When he was alive, Harrison Ullmann, a former editor of NUVO, always referred to the Indiana General Assembly as “The World’s Worst Legislature.” I know a lot of states have been competing for the title lately, but he wasn’t far off.
When I was scanning the (embarrassingly thin) news covered by the Indianapolis Star, I saw that the Republicans who have gerrymandered a super-majority in Indiana’s General Assembly are preparing for the upcoming session by discussing plans to cut taxes. After all, thanks to the federal administration they routinely excoriate, the state is currently flush.
The House is considering both a reduction in business equipment property taxes and income tax rate reduction. Senate leaders have at least committed to evaluating whatever legislation the House sends their way.
Indiana ended its 2021 fiscal year at the start of July with nearly $4 billion in reserves due in part to an influx of stimulus money, unintentionally triggering an automatic refund to taxpayers worth $545.3 million. Since then, revenues have exceeded April estimates by over $560 million…
House Speaker Todd Huston, R-Fishers, wants to see a longer lasting tax cut — assuming revenues continue to exceed expectations — instead of relying on another automatic refund to give taxpayers more money in their pockets.
“My biggest fear is if we keep it, we’ll spend it,” Huston said Monday during the Indiana Chamber’s Legislative Preview.
Well, goodness gracious Mr. Huston–we taxpaying citizens sure wouldn’t want that! We wouldn’t want to see you use any of those dollars to patch a few of the gaping holes in Indiana’s pathetic social safety net (TANF pays a munificent $130 per month to households with one parent and one child).
We Hoosiers know it would be too picky to expect you to earmark some of those funds to maintain any of the roads and bridges that the federal infrastructure bill will finally repair–you know, the infrastructure you “fiscal conservatives” have ignored for years.
For that matter, it is highly unlikely that the federal bill will provide Indiana with monies to repair all the crumbling roads and dangerously deteriorated bridges that need such repair. In a state served by a less irresponsible legislature, those “extra” funds might actually be put to that use. (There are 19,327 bridges in the state, and over 1100 of them are classified as structurally deficient. The state has identified 3,198 that need repairs, and has estimated the cost of doing those repairs at $2.3 billion. The feds are highly unlikely to cover all of that–even with a Hoosier as Transportation Secretary.)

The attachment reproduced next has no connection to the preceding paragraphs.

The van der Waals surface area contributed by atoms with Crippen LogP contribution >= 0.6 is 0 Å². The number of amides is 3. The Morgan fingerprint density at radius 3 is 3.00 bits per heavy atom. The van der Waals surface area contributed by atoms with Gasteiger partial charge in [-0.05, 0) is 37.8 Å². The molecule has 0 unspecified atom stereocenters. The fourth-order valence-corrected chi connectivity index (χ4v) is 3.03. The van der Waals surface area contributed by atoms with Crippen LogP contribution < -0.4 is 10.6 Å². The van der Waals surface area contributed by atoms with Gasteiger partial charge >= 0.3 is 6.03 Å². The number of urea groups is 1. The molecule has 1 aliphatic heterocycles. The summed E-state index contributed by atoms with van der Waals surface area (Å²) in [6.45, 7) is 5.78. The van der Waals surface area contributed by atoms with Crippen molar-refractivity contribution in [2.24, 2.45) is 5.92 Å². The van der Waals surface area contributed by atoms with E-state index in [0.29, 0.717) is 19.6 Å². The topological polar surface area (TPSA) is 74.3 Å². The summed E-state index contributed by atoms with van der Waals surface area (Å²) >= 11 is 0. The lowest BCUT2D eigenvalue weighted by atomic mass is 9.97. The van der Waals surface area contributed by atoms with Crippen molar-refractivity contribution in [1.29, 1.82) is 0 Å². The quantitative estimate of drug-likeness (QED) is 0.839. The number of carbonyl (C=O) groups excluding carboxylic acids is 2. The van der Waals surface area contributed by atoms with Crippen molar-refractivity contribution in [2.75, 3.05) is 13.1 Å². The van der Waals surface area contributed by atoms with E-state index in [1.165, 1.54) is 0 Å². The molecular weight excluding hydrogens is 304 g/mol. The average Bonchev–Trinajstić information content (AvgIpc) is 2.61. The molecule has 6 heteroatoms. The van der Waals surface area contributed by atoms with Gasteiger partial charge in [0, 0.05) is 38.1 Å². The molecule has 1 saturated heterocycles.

We also wouldn’t want to use that money to improve public education, or to replace any of the education funding that Indiana’s legislature has siphoned off and sent to private, mostly religious schools. After all, we aren’t (yet) the worst–Indiana ranks 47th among the states for per pupil spending. That means there are three states worse than us, so no worries, right? And we do even better in teacher pay–why, we are way up there at 38th!
I hate to break it to you, GOP legislators, but “fiscally conservative”lawmakers don’t continue to ignore the multiple needs of the state in order to use an obviously temporary influx of dollars to reward the business interests that donate to their campaigns. They don’t cut taxes so that they can plead poverty when urban areas need added funds for public safety or public works, and so they can keep telling teachers the state can’t afford to pay them competitively.
Fiscally prudent lawmakers establish sinking funds to retire bonds, plan for the ongoing maintenance of infrastructure, and pay TANF recipients enough to buy food and diapers. They fund education adequately, recognizing the importance of an educated workforce and polity. They don’t act like pigs in slop, “spending” a temporary windfall to curry favor with their donors and supporters while shortchanging everyone else.
Honest to goodness, Indiana! Stop proving Harrison Ullmann’s point!